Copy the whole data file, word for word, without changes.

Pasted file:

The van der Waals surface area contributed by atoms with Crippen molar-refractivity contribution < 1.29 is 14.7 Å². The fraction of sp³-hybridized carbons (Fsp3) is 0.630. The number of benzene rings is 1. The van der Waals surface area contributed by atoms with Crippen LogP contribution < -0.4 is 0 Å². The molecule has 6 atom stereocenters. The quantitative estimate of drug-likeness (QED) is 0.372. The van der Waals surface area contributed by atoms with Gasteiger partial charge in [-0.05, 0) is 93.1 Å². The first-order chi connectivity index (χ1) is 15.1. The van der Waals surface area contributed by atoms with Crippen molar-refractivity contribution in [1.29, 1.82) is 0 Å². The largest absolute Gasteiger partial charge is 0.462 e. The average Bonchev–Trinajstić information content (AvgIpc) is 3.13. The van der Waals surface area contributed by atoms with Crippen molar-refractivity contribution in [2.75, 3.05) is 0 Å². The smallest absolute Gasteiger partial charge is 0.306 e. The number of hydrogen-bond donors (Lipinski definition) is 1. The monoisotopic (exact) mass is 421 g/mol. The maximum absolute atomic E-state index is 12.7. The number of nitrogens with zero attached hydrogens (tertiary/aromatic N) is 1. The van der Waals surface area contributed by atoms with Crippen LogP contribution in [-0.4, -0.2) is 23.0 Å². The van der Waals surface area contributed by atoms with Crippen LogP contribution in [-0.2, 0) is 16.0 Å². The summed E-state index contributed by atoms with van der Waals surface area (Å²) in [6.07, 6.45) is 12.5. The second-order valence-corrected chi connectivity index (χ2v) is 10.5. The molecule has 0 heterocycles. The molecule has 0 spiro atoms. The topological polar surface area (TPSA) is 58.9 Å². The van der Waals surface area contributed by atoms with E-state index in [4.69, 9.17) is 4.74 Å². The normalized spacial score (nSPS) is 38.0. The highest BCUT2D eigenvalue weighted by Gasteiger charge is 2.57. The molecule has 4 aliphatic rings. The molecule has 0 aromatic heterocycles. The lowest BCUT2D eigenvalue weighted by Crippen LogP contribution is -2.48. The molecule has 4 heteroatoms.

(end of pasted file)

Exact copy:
The van der Waals surface area contributed by atoms with Crippen molar-refractivity contribution < 1.29 is 14.7 Å². The fraction of sp³-hybridized carbons (Fsp3) is 0.630. The number of benzene rings is 1. The van der Waals surface area contributed by atoms with Crippen LogP contribution < -0.4 is 0 Å². The molecule has 6 atom stereocenters. The quantitative estimate of drug-likeness (QED) is 0.372. The van der Waals surface area contributed by atoms with Gasteiger partial charge in [-0.05, 0) is 93.1 Å². The first-order chi connectivity index (χ1) is 15.1. The van der Waals surface area contributed by atoms with Crippen molar-refractivity contribution in [1.29, 1.82) is 0 Å². The largest absolute Gasteiger partial charge is 0.462 e. The average Bonchev–Trinajstić information content (AvgIpc) is 3.13. The van der Waals surface area contributed by atoms with Crippen molar-refractivity contribution in [2.75, 3.05) is 0 Å². The smallest absolute Gasteiger partial charge is 0.306 e. The number of hydrogen-bond donors (Lipinski definition) is 1. The monoisotopic (exact) mass is 421 g/mol. The maximum absolute atomic E-state index is 12.7. The number of nitrogens with zero attached hydrogens (tertiary/aromatic N) is 1. The van der Waals surface area contributed by atoms with Crippen LogP contribution in [-0.4, -0.2) is 23.0 Å². The van der Waals surface area contributed by atoms with Crippen LogP contribution in [-0.2, 0) is 16.0 Å². The summed E-state index contributed by atoms with van der Waals surface area (Å²) in [6.07, 6.45) is 12.5. The second-order valence-corrected chi connectivity index (χ2v) is 10.5. The molecule has 0 heterocycles. The molecule has 0 spiro atoms. The topological polar surface area (TPSA) is 58.9 Å². The van der Waals surface area contributed by atoms with E-state index in [4.69, 9.17) is 4.74 Å². The normalized spacial score (nSPS) is 38.0. The highest BCUT2D eigenvalue weighted by Gasteiger charge is 2.57. The molecule has 4 aliphatic rings. The molecule has 0 aromatic heterocycles. The lowest BCUT2D eigenvalue weighted by Crippen LogP contribution is -2.48. The molecule has 4 heteroatoms.